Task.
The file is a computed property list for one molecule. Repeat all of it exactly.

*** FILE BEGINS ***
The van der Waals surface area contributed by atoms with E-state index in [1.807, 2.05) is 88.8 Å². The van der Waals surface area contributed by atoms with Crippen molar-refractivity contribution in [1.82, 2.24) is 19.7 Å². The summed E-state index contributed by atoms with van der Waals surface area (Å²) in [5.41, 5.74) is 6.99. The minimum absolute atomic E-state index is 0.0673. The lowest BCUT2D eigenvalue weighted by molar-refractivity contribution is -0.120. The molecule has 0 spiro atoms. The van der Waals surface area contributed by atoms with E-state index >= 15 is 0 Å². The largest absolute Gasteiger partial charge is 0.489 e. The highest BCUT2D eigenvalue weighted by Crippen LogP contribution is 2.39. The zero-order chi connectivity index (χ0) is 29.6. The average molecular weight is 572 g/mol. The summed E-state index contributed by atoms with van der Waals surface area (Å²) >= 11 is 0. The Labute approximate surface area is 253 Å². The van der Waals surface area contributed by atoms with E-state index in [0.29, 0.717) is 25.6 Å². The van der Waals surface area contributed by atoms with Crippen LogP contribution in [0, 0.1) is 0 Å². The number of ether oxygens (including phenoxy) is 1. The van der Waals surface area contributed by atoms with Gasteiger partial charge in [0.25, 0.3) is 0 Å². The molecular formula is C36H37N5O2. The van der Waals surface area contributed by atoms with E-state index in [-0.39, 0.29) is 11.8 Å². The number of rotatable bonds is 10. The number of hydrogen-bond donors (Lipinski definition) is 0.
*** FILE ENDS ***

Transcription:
The van der Waals surface area contributed by atoms with E-state index in [1.807, 2.05) is 88.8 Å². The van der Waals surface area contributed by atoms with Crippen molar-refractivity contribution in [1.82, 2.24) is 19.7 Å². The summed E-state index contributed by atoms with van der Waals surface area (Å²) in [5.41, 5.74) is 6.99. The minimum absolute atomic E-state index is 0.0673. The lowest BCUT2D eigenvalue weighted by molar-refractivity contribution is -0.120. The molecule has 0 spiro atoms. The van der Waals surface area contributed by atoms with E-state index >= 15 is 0 Å². The largest absolute Gasteiger partial charge is 0.489 e. The highest BCUT2D eigenvalue weighted by Crippen LogP contribution is 2.39. The zero-order chi connectivity index (χ0) is 29.6. The average molecular weight is 572 g/mol. The summed E-state index contributed by atoms with van der Waals surface area (Å²) >= 11 is 0. The Labute approximate surface area is 253 Å². The van der Waals surface area contributed by atoms with E-state index in [0.29, 0.717) is 25.6 Å². The van der Waals surface area contributed by atoms with Crippen LogP contribution in [0, 0.1) is 0 Å². The number of ether oxygens (including phenoxy) is 1. The van der Waals surface area contributed by atoms with Gasteiger partial charge in [0.25, 0.3) is 0 Å². The molecular formula is C36H37N5O2. The van der Waals surface area contributed by atoms with E-state index in [-0.39, 0.29) is 11.8 Å². The number of rotatable bonds is 10. The number of hydrogen-bond donors (Lipinski definition) is 0.